Sunday, January 28, 2018

More than...

I have more baby Mamas/Daddys than I know what to do with at times. 4 women, 2 men who have given life to the little souls that call me, Mama. What a complex thing that is.

I feed them, bathe them, snuggle them, rock them, say good morning and goodnight. I kiss their owies, read them stories and soothe their nightmares. As foster parents we stand in the gap, filling the space that protects these little souls from being orphaned. We walk the tightrope of balance between loving these little souls fully, leaving our hands flat allowing them to leave our homes at just a moment notice. Some days this feels nearly impossible, my head and heart don’t always align and I ache for this reality to go away.

As foster parents we must fight to accomplish that task, we are taught and told to do that. The reality is that in order to love my babies well, I must love their parents too. Loving well means loving where they have come from, the very wombs they were formed, beginning life.

The balance for me is firm boundaries and mutual respect, little expectations and good communication. I don’t expect anything of my bio parents, I focus my energy on healing, raising and loving my littles ones so my bio parents are not a priority of my time or attention. Yet, I am their encourager, sending positive affirmations of parenting decisions and days of sobriety. I treat my parents as humans, engaging with them at drop offs and pick ups, throughout the week via texting, sending pictures and greetings.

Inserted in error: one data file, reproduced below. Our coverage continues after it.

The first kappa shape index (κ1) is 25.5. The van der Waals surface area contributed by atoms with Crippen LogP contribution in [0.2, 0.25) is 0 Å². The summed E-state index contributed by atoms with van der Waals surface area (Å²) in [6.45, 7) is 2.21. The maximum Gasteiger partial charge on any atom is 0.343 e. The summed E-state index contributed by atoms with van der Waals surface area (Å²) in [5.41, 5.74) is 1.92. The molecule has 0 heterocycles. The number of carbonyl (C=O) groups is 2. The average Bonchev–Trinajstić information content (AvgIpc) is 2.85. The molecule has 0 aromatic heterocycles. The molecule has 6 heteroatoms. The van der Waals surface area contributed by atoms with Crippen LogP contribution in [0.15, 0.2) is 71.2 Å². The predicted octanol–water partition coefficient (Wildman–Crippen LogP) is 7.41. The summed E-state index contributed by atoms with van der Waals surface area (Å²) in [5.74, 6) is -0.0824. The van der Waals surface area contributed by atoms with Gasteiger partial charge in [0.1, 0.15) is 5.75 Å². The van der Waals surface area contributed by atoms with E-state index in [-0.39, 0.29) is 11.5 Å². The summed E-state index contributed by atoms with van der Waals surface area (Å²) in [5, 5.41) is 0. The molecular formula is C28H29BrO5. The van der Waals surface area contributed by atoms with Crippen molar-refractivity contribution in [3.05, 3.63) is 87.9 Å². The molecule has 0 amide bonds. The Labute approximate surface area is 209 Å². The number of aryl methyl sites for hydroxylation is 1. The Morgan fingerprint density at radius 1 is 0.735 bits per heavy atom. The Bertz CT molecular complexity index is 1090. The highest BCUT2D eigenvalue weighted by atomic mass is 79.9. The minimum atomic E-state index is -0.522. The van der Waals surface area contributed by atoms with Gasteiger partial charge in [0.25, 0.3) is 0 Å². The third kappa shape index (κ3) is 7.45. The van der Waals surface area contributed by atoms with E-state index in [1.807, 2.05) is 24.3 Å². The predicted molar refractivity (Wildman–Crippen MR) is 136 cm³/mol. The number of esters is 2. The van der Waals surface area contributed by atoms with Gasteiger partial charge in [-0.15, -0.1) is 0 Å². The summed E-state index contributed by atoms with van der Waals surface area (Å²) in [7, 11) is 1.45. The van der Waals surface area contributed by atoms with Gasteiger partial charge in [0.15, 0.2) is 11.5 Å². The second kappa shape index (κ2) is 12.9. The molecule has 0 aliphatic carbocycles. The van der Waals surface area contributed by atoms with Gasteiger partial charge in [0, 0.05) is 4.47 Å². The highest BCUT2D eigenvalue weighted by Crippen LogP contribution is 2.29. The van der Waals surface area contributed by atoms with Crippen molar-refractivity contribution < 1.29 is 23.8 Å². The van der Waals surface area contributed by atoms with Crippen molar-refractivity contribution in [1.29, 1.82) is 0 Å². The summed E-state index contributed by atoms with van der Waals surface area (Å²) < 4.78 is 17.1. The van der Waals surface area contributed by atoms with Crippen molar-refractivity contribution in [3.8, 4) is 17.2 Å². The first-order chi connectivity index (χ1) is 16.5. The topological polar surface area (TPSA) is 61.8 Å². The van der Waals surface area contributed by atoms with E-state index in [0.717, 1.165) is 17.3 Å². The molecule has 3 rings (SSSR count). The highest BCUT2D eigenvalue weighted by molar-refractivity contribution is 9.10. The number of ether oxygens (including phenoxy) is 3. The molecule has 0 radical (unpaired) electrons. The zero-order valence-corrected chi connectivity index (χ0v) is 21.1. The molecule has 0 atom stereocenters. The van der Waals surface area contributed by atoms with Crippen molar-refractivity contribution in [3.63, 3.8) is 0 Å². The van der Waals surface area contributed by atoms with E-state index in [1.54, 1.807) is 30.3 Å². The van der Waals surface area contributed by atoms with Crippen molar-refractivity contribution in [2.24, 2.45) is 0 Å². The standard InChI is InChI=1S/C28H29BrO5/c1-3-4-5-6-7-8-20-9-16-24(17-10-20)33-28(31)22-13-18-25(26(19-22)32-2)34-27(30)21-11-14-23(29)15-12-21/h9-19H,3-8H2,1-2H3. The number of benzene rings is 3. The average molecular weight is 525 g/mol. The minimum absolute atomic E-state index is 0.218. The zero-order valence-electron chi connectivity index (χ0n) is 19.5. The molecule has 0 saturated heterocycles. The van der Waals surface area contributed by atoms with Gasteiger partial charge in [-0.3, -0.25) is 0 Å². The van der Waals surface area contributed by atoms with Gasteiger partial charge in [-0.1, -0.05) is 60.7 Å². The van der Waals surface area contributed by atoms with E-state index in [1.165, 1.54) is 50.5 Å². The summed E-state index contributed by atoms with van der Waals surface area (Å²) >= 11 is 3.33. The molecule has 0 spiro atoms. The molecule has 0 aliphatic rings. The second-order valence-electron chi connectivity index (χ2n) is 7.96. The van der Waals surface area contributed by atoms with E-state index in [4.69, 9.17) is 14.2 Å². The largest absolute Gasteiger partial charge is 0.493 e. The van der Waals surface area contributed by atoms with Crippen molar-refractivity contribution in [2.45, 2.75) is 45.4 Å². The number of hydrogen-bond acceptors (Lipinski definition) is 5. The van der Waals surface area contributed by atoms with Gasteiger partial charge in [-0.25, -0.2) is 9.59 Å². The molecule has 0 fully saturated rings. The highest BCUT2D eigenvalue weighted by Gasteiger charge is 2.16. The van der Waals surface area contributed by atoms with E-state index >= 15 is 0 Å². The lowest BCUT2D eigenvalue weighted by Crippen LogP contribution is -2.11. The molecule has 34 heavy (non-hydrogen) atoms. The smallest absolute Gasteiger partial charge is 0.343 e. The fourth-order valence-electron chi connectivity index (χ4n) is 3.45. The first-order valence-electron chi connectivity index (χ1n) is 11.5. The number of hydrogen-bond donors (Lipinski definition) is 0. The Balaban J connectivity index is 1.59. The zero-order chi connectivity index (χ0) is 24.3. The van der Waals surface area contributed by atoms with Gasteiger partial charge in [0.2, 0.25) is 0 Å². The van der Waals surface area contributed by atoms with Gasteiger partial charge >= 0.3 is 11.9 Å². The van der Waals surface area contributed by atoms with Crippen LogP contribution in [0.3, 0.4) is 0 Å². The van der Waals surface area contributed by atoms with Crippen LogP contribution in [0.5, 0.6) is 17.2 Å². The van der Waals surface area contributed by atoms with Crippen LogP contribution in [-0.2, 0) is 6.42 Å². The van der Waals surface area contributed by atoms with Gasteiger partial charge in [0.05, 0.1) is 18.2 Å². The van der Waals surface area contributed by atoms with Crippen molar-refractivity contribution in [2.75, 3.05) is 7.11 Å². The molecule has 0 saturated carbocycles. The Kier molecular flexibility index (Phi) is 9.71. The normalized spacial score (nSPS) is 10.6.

My first bio mom and I struggled for the first year and half to get on the same page. I feel that one day we realized that we both desperately love the same four kids, three are with me and one is with her. Now, we talk often, we share questions and fears as we navigate open adoption and life changes.

She hated me, I was that bitch that had her kids. I was the bitch who dressed them in clothes she hated. I was the bitch who was a vegan, corrupting her kids. She was scared of me, scared of losing them and the insecurity consumed her thoughts and actions.

This balance for me was not overnight, It took me a while. The first several months of fostering, every interaction was judgement and fear. I hated them, for what they did to my babies. I despised them for their existence. I feared them in their sobriety.

One snowy night, I uttered a prayer that I would see her as God sees her. Offering a ride to her, she climbed into my front seat and I saw her as the little girl she once was, scared and hurting. A victim of foster care herself she never got that break, she was no different than the little souls I was raising, her little ones. I was intersecting their story to break the cycle of brokenness and in a way I broke hers as well.